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Implicit differentiation at a point

Posted 3 months ago
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I have the following implicit equation, and I'd like to compute the derivative of p with respect to T at a specific point. In other words, if I were to create the Contourplot of this equation, with p as the y-axis, and T as the x-axis, what would be its slope a certain point. I'm using Dt[] for the derivative, but it seems to give another implicit function, whereas I'm looking a numeric value. Code is attached.

derivativ = 
 Dt[p == \[Phi]/R + ((1 - \[Phi]) \[Phi] (1 - \[Lambda]) \[Beta])/(((W - T p) R + \[Phi] T) R + \[Phi]*(1 - \[Phi]) T)/(R (\[Lambda]/((W - T p) R + \[Phi] T  ) + ((1 - \[Lambda]) \[Beta] R)/(((W - T p) R + \[Phi] T) R + \[Phi] (1 - \[Phi]) T))), T]

derivativ /. {p -> 0.3192789688874802, T -> 313.206}

I get the following warning:

General::ivar: 313.206` is not a valid variable.

The output is:

Dt[0.319279, 313.206] == -142495. (-7.33049*10^-13 (0.16 + 1.05263 (0.2 + 1.05263 (-0.319279 - 313.206 Dt[0.319279, 313.206]))) -  9.02573*10^-14 (0.2 + 1.05263 (-0.319279 - 313.206 Dt[0.319279, 313.206]))) - 1.16674*10^-7 (0.16 + 1.05263 (0.2 + 1.05263 (-0.319279 - 313.206 Dt[0.319279, 313.206])))

Is it possible to get a number for the derivative evaluated at {p -> 0.3192789688874802, T -> 313.206}? And what does that warning actually mean?

Thank you,

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4 Replies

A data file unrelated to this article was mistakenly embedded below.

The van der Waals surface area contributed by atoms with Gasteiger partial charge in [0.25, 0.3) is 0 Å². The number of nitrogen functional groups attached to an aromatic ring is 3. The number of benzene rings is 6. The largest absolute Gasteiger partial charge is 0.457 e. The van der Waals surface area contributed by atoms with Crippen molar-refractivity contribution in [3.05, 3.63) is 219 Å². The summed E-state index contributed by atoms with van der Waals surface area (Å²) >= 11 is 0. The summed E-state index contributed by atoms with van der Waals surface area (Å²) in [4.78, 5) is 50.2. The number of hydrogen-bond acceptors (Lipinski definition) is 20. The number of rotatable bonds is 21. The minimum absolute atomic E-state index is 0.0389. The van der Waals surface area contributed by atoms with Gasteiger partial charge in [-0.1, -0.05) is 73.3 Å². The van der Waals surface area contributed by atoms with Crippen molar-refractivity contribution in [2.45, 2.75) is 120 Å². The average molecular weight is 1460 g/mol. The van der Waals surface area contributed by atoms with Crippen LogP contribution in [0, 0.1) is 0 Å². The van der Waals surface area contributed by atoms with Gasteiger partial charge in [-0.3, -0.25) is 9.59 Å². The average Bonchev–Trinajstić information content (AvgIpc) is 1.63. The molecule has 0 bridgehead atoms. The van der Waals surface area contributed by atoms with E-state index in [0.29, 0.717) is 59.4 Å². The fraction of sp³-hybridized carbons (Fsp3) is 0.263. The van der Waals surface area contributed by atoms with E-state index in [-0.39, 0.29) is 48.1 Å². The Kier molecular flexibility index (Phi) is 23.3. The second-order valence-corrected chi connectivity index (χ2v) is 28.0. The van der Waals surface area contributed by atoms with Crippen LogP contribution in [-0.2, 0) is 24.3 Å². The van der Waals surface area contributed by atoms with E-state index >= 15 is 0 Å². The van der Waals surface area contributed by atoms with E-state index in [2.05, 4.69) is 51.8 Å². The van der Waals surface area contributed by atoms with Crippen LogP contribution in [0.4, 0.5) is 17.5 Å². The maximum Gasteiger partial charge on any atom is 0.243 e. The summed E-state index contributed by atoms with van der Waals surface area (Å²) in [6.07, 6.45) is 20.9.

You need to control what symbols are constant and what symbols vary with T. I really think you need to use D[] and not Dt[]. Dt[] assumes that every symbol varies with T. This is an unusual case. For example, if all your variables are constant in T, except for p, you would do:

derivativ = 
 D[p[T] == \[Phi]/
     R + ((1 - \[Phi]) \[Phi] (1 - \[Lambda]) \[Beta])/(((W - 
              T p[
                T]) R + \[Phi] T) R + \[Phi]*(1 - \[Phi]) T)/(R (\
\[Lambda]/((W - 
               T p[
                 T]) R + \[Phi] T) + ((1 - \[Lambda]) \[Beta] R)/(((W \
- T p[T]) R + \[Phi] T) R + \[Phi] (1 - \[Phi]) T))), T]

Now solve for the term p'[T] (solve returns a list of solution lists so take the first and only answer)

ans = Simplify[Solve[derivativ, p'[T]]][[1, 1]]

use the solution rule to evaluate p'[T] and substitute your numbers:

p'[T] /. ans /. {p[T] -> 0.3192789688874802, T -> 313.206}

If, say, R depended on T you would change all occurrences of R to R[T] and Mathematica would know to do the differentiation with T and you would get terms with R'[T] in the result.

I hope this helps.

Regards

Neil

Posted 3 months ago

Hello Neil,

Thank you so much! Your suggestion works perfectly. I have a follow up question: I'm trying to plot the derivative p'[T] as a function T, so p'[T] on the y-axis, and T on the x-axis. The following code returns an empty plot. I assume I need to compute p[T] for all T in my desired range, ie: {0,1000}, and then compute p'[T] for each pair of p[T] and T, and then plot. Would you know any way of achieving that?

Thank you again!

Plot[Evaluate[ans], {T, 0, 10000}]

The problem is ans is not numerical. You need to define all the variables if you want to plot it. For example Phi, Lambda, etc. You will also need p[T] for each T or some function for p (or interpolation).

To verify that you have everything in place, try evaluating the plot argument and make sure its numerical.

Regards.

Posted 3 months ago

Crossposted here.

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